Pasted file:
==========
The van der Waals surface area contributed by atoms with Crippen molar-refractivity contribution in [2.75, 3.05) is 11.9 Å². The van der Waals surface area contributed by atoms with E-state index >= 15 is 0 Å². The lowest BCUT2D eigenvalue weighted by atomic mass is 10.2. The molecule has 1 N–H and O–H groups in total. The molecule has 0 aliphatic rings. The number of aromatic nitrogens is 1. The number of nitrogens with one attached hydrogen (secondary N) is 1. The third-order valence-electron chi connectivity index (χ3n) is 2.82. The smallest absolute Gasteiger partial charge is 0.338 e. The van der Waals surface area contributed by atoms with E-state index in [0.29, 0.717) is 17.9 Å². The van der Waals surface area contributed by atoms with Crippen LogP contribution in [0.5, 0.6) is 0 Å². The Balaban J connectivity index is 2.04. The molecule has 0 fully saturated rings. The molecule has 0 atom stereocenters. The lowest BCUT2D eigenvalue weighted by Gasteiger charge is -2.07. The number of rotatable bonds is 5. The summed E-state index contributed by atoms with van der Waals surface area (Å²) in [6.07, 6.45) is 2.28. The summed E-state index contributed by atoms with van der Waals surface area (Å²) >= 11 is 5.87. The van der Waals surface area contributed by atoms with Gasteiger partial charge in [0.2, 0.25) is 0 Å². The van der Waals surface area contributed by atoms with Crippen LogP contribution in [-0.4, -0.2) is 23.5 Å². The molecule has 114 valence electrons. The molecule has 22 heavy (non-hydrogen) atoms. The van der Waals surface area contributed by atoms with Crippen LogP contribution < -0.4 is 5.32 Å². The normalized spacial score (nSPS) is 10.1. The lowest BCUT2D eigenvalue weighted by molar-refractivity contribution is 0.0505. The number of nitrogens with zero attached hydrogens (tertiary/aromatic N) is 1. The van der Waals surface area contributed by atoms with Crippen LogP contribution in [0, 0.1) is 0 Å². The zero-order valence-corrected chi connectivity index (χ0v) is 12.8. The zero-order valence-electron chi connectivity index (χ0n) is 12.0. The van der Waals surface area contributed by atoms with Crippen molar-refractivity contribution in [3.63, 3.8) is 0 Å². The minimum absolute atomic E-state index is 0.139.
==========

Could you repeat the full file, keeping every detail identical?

The van der Waals surface area contributed by atoms with Crippen molar-refractivity contribution in [2.75, 3.05) is 11.9 Å². The van der Waals surface area contributed by atoms with E-state index >= 15 is 0 Å². The lowest BCUT2D eigenvalue weighted by atomic mass is 10.2. The molecule has 1 N–H and O–H groups in total. The molecule has 0 aliphatic rings. The number of aromatic nitrogens is 1. The number of nitrogens with one attached hydrogen (secondary N) is 1. The third-order valence-electron chi connectivity index (χ3n) is 2.82. The smallest absolute Gasteiger partial charge is 0.338 e. The van der Waals surface area contributed by atoms with E-state index in [0.29, 0.717) is 17.9 Å². The van der Waals surface area contributed by atoms with Crippen LogP contribution in [0.5, 0.6) is 0 Å². The Balaban J connectivity index is 2.04. The molecule has 0 fully saturated rings. The molecule has 0 atom stereocenters. The lowest BCUT2D eigenvalue weighted by Gasteiger charge is -2.07. The number of rotatable bonds is 5. The summed E-state index contributed by atoms with van der Waals surface area (Å²) in [6.07, 6.45) is 2.28. The summed E-state index contributed by atoms with van der Waals surface area (Å²) >= 11 is 5.87. The van der Waals surface area contributed by atoms with Gasteiger partial charge in [0.2, 0.25) is 0 Å². The van der Waals surface area contributed by atoms with Crippen LogP contribution in [-0.4, -0.2) is 23.5 Å². The molecule has 114 valence electrons. The molecule has 22 heavy (non-hydrogen) atoms. The van der Waals surface area contributed by atoms with Crippen LogP contribution < -0.4 is 5.32 Å². The normalized spacial score (nSPS) is 10.1. The lowest BCUT2D eigenvalue weighted by molar-refractivity contribution is 0.0505. The number of nitrogens with zero attached hydrogens (tertiary/aromatic N) is 1. The van der Waals surface area contributed by atoms with Crippen LogP contribution in [0, 0.1) is 0 Å². The zero-order valence-corrected chi connectivity index (χ0v) is 12.8. The zero-order valence-electron chi connectivity index (χ0n) is 12.0. The van der Waals surface area contributed by atoms with Crippen molar-refractivity contribution in [3.63, 3.8) is 0 Å². The minimum absolute atomic E-state index is 0.139.